The first anniversary of the passing of Trevor Kletz, who died on October 31, 2013, provides a good opportunity to re-emphasize how much we still can learn from him. Frequently called the father of process safety (see: "Trevor Kletz Bequeaths Better Process Safety”), he wrote many books on the topic; some sit on a shelf in my study. Kletz directed some of his attention to the managerial malaise that explains why past accidents recur. One of my favorite quotes seems to strike at the heart of the problem: “If you think safety is expensive, try an accident.” So, let’s explore some of his comments on process safety. Pardon my paraphrasing.
Let’s begin with his thoughts on design and construction. Changing procedures to improve safety is far less effective than changing design, which is why design is so important. Don’t use different parts that are interchangeable — e.g., piping with dissimilar ANSI ratings for a compressor inlet and discharge. Make construction easy, use the same rating throughout or distinguish parts to avoid substitution. On p. 307 of the 4th edition of “What Went Wrong?,” Kletz suggests a useful mnemonic for selecting materials of construction: SHAMROCK, where S stands for safety; H for history (go with what you know); A for availability (spare parts); M for maintenance/maintainability (check cost savings carefully); R for reparability (training, experience and time to repair); O for oxidizing/reducing nature of fluid; C for cost (lifetime costs); and K for kinetics of corrosion mechanism, i.e., understanding of corrosion. Make a job simple or the people doing it will find shortcuts. Keep isolation as close as possible to the equipment being blocked off. Make maintenance easy by retaining line of sight, e.g., have local instrument readouts. Whenever possible, use instruments that measure parameters directly. Inferred values may not be reliable — an issue that plagues pH and some flow meters. A magnetic flow meter is a perfect example. If the core plugs, the velocity reads high and the inferred flow rate is too high. This same argument applies to complex controls. Instead of closing valve A and then valve B, why not close them together? With downsizing and consolidation, too many companies rely on contractors, often hired on low-bid lump-sump contracts, to provide the engineering knowledge of people they fired. Kletz mentions this problem has been going on for over a hundred years — it wouldn’t surprise me if the pharaohs chose the low bidder to build the pyramids! Poor construction management has ruined many good designs but stellar construction practices have improved lots of mediocre ones.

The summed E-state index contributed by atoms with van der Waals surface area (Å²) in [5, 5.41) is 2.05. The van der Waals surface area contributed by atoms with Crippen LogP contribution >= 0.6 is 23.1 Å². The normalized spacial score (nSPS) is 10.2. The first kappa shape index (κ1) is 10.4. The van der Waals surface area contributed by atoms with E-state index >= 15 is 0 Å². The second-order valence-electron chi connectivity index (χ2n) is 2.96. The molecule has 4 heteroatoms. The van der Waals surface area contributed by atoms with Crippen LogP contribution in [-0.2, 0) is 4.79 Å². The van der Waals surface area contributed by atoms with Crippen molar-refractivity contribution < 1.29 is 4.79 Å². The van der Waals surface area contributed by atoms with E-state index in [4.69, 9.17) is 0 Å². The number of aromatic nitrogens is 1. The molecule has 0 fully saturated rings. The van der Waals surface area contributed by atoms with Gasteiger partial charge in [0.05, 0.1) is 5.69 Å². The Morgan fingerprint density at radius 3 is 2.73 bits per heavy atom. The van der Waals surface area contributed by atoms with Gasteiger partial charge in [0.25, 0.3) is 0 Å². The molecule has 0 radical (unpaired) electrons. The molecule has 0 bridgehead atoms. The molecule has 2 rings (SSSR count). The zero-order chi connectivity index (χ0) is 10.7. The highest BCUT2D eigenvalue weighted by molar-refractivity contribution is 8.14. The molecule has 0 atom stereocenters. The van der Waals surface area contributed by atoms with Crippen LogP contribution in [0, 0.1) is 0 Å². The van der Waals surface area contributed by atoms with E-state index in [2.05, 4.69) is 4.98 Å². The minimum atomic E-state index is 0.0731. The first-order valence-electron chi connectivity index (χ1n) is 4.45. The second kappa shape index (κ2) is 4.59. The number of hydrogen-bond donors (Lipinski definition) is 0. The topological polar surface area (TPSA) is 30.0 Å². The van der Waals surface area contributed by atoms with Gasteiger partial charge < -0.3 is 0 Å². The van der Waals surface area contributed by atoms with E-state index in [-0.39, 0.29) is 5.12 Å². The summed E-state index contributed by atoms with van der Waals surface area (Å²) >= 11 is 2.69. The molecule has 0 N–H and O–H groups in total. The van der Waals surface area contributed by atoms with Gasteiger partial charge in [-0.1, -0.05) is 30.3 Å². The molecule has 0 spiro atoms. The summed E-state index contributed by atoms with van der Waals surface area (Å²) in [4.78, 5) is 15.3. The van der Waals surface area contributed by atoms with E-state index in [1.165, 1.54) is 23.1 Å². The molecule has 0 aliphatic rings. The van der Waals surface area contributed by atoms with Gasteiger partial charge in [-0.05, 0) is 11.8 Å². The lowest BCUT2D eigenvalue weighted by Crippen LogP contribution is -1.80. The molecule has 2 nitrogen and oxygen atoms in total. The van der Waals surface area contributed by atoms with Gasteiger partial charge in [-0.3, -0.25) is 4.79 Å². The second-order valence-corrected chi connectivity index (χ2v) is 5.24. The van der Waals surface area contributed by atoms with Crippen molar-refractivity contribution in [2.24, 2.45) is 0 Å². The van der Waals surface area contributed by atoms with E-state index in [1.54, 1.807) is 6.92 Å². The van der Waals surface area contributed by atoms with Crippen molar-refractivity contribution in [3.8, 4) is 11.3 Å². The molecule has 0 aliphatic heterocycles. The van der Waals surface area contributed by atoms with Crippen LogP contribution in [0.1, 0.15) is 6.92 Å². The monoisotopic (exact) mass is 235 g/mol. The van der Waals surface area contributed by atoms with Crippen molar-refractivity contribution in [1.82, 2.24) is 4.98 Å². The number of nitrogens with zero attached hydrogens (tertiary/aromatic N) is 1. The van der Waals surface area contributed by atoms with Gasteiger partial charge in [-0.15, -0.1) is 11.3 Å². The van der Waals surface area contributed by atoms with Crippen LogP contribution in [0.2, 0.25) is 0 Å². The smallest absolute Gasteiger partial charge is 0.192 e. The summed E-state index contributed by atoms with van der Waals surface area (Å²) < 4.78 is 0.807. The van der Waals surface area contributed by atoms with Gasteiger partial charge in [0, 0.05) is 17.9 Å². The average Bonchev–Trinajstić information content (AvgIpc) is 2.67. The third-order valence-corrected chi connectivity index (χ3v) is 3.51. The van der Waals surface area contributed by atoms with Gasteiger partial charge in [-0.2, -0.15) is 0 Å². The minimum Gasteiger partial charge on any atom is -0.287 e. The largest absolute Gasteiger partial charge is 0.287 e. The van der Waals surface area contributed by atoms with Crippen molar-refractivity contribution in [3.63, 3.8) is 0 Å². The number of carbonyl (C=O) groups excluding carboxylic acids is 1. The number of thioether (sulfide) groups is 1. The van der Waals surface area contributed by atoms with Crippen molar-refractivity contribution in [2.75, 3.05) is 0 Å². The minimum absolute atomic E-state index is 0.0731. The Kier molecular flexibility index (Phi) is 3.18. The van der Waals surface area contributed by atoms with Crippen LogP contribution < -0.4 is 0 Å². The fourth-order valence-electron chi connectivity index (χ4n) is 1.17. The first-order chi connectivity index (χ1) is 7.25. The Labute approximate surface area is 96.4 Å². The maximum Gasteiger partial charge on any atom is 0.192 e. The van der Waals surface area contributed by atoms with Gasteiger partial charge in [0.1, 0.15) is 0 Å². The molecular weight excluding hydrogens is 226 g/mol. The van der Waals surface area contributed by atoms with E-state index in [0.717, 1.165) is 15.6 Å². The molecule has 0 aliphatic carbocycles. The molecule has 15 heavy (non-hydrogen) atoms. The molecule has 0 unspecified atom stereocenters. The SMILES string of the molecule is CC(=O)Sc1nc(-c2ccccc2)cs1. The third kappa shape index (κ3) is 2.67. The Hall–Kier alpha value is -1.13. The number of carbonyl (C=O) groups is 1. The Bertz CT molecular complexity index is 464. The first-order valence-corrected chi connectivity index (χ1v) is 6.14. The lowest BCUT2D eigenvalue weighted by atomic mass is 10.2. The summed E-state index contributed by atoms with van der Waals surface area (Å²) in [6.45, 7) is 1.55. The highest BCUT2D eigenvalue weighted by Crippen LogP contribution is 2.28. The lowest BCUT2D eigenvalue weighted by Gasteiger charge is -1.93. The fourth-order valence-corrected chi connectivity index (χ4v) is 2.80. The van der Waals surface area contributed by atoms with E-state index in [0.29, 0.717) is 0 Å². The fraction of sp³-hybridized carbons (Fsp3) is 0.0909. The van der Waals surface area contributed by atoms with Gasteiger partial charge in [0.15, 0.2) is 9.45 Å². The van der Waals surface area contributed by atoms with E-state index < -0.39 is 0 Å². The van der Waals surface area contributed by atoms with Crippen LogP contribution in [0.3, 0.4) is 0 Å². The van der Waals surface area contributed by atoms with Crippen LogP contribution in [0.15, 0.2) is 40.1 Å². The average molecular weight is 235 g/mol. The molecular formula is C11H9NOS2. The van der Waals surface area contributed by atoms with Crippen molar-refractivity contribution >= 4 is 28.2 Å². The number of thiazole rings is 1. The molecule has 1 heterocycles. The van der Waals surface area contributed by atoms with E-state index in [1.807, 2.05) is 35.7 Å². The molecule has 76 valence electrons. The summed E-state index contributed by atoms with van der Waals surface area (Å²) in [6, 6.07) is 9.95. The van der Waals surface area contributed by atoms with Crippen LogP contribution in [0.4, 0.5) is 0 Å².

Now, let’s consider day-to-day operations. Never start up a system after an accident or serious near-miss, when equipment could be damaged, without a thorough explanation of the cause of the incident and an inspection. Many companies inspect their process pipe but ignore utilities, bypassed process pipe and, especially, hoses and expansion joints. Test during commissioning any process steps or equipment, such as emergency equipment, that must be operated quickly — and retest periodically after that; ideally, walk through the unit with operators before finalizing the design and again after purchasing. Have a backup plan if such a process is out of commission and test that plan, too, at least by walk down. Inspection errors and failure to periodically test emergency equipment and other similar procedures have been reported in historical events going back hundreds of years and, unfortunately, remain common.
Communication problems afflict both design and operations. Be redundant — until it hurts. On p. 105 of the 4th edition of “What Went Wrong?,” Kletz relates how 4,600 calves died because a Dutch company ordered a chemical from a U.K. supplier by number alone. In the U.K. that number was a poison. The Dutch firm should have ordered the chemical by name, number and description. Redundancy also works with communication: e-mail and call — keep calling. Another repeated root cause he identifies is role confusion. This contributed to the explosions at Esso’s Longford, Australia, gas plant in 1998 and BP’s Texas City, Texas, refinery in 2005 — as well as other accidents dating back decades, perhaps centuries. In addition, Kletz warns of the dangers of siloing information. This is particularly true when the engineer who programs the distributed control system isn’t the one who uses it. He suggests the same person should have both roles. Lastly, he cautions that a good record of minor lost-time accidents doesn’t indicate you’re safe from a major catastrophic process accident. How prophetic. Perhaps by reading some of his books you can help us avoid repeating history.
DIRK WILLARD is a Chemical Processing contributing editor. He recently won recognition for his Field Notes column from the ASBPE. Chemical Processing is proud to have him on board. You can e-mail him at email@example.com